Make no mistake – THE DARK KNIGHT RETURNS: PART 1 is a powerful film that is sure to thrill in its faithful adaptation of Frank Miller’s masterpiece. If you’ve never read THE DARK KNIGHT RETURNS – stop. Go get a copy and read at least the first half, which serves as the basis for the film, before viewing. It’s not mandatory reading in terms of understanding the plot (Batman’s a 10-year retiree, and in the interim Gotham’s gone to hell…well, y’know, more so than usual, I guess), but it makes for an interesting comparison.
One of the most engrossing aspects of the production is finally getting to see Gotham’s nightly news footage in motion. I’m a sucker for the type of world-building that allows me to escape the four walls of my living room, becoming one of Gotham’s own, learning various plot points as they unfold along with everyone else in the fictional world. Having the local Gotham terrorist in the form of the Mutant Leader infiltrate your own TV – and the grainy, distorted effect given to those scenes – feels a bit haunting.
The movie does away with much of the poetry of Bruce’s internal monologue and, as a result, some of the characterization. That’s not to say it’s all vanished. Many ideas and notes Bruce shares with us through the narration in the book are shared through alternative routes. We watch Bruce, for example, from afar, needing to use all four limbs to climb a rope – a moment he openly laments to us via narration in the graphic novel. Of course, eliminating most of the narration also means you miss some shorter scenes that, while not necessary to the overall tale, reveal depth to this older Batman’s character. In another brief scene absent in the movie, Batman checks and re-checks his utility belt – a small detail for sure – but it adds to that idea that Bruce is an old war horse, settling back into a decades old routine. Note, I say that not as a negative critique; smart choices were made in what to keep and what to restructure, even if slightly. I’d simply be remiss if I didn’t point out that one shouldn’t replace Miller’s graphic novel with this movie.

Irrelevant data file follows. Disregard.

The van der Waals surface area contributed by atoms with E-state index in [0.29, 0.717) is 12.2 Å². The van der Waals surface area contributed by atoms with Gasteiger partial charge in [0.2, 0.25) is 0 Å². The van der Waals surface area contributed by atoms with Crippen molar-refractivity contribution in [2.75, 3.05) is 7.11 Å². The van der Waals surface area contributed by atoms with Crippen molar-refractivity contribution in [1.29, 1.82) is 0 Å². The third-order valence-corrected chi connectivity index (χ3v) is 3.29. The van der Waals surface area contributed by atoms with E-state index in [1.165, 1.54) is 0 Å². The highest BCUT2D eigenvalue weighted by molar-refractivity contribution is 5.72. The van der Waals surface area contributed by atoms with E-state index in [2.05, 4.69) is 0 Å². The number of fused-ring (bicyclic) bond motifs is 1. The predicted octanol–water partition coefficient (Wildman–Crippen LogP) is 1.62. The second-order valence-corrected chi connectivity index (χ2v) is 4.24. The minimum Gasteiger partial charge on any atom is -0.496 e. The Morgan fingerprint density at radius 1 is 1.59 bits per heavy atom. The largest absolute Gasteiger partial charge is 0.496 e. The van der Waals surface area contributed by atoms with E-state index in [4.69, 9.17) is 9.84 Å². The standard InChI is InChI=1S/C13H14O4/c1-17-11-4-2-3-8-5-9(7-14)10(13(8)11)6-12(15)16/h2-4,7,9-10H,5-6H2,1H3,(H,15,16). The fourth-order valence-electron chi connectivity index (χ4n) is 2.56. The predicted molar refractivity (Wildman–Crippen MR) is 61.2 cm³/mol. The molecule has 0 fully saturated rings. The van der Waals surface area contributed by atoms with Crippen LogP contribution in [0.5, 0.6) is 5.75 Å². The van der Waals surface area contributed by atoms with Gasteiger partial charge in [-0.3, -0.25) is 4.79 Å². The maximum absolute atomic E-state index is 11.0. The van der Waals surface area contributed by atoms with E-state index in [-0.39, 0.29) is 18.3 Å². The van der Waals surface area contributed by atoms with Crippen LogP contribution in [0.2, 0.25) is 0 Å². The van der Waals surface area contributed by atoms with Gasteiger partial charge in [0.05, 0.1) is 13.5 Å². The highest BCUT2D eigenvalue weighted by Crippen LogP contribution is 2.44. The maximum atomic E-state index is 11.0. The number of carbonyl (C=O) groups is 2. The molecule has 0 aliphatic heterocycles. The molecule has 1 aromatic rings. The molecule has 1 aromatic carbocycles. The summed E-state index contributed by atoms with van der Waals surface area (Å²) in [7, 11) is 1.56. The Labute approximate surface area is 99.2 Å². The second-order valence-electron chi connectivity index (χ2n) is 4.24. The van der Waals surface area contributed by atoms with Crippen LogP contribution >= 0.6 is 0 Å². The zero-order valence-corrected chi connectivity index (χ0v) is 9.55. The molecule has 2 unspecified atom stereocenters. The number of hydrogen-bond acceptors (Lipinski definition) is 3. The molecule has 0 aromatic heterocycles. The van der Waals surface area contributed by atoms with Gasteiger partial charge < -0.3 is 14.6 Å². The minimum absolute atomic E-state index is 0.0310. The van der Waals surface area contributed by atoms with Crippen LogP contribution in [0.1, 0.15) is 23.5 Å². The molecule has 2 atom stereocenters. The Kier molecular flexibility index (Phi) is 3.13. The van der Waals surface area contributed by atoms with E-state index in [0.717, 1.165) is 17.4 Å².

On the flip side, THE DARK KNIGHT RETURNS: PART 1 conveys a fierce power only possible outside the constraints of pages and panels. Take Batman’s lightning-filled return montage, for instance. Once Bruce succumbs to the call of the cape and cowl once more, he takes his fight to a local pimp, muscling through a cab’s metal frame, pulling him out onto the roof. Rapid tempo percussion heightens the tension, as each punch he lands echoes, like a small cannons, signaling his return to Gotham’s streets. It resonates with how you’d imagine Bruce must feel – the frustration that things got this bad while he stood idly by, the intensity of unleashing this part of himself he tried burying so long ago. It’s a small, but powerful moment. My favorite scene in the whole movie, however, shows a broken, battered Bruce Wayne retreating into the Batcave’s depths to as Alfred says, “find his strength.” The soundtrack here is insane – I sat straight up from the initial hum of strings. The music continues to build, adding layers of sound that ebb and flow: an eerie repeating melody, an electric guitar, and finally brass. The texture of the music adds to the potency of the scene – reliving the tragedy of losing his parents through a series of flashbacks, this is Bruce’s second crime-fighting baptism. Bruce’s admission that, “I’m not finished with you. And you’re not finished with me – You’re never finished with me” upon confronting the beast that is his namesake sends chills.